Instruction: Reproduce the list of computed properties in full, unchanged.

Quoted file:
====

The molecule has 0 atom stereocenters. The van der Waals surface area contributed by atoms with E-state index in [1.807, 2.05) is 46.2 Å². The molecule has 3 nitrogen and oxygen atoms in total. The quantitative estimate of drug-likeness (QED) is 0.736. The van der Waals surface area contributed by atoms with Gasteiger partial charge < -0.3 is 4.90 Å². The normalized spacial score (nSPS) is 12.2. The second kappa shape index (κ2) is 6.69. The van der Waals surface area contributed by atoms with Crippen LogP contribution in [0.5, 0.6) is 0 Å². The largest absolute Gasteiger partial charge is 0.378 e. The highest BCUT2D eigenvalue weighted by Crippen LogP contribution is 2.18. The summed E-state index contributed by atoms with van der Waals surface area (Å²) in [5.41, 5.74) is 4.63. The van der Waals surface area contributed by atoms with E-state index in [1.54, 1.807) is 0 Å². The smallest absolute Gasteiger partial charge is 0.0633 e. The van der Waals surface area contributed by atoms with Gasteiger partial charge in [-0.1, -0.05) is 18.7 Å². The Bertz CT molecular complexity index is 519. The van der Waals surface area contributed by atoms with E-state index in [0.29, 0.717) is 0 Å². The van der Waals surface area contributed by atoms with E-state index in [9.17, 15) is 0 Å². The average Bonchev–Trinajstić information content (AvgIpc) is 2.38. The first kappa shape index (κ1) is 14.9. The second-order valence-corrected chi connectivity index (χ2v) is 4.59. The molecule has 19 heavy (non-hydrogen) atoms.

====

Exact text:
The molecule has 0 atom stereocenters. The van der Waals surface area contributed by atoms with E-state index in [1.807, 2.05) is 46.2 Å². The molecule has 3 nitrogen and oxygen atoms in total. The quantitative estimate of drug-likeness (QED) is 0.736. The van der Waals surface area contributed by atoms with Gasteiger partial charge < -0.3 is 4.90 Å². The normalized spacial score (nSPS) is 12.2. The second kappa shape index (κ2) is 6.69. The van der Waals surface area contributed by atoms with Crippen LogP contribution in [0.5, 0.6) is 0 Å². The largest absolute Gasteiger partial charge is 0.378 e. The highest BCUT2D eigenvalue weighted by Crippen LogP contribution is 2.18. The summed E-state index contributed by atoms with van der Waals surface area (Å²) in [5.41, 5.74) is 4.63. The van der Waals surface area contributed by atoms with E-state index in [1.54, 1.807) is 0 Å². The smallest absolute Gasteiger partial charge is 0.0633 e. The van der Waals surface area contributed by atoms with Gasteiger partial charge in [-0.1, -0.05) is 18.7 Å². The Bertz CT molecular complexity index is 519. The van der Waals surface area contributed by atoms with E-state index in [0.29, 0.717) is 0 Å². The van der Waals surface area contributed by atoms with E-state index in [9.17, 15) is 0 Å². The average Bonchev–Trinajstić information content (AvgIpc) is 2.38. The first kappa shape index (κ1) is 14.9. The second-order valence-corrected chi connectivity index (χ2v) is 4.59. The molecule has 19 heavy (non-hydrogen) atoms.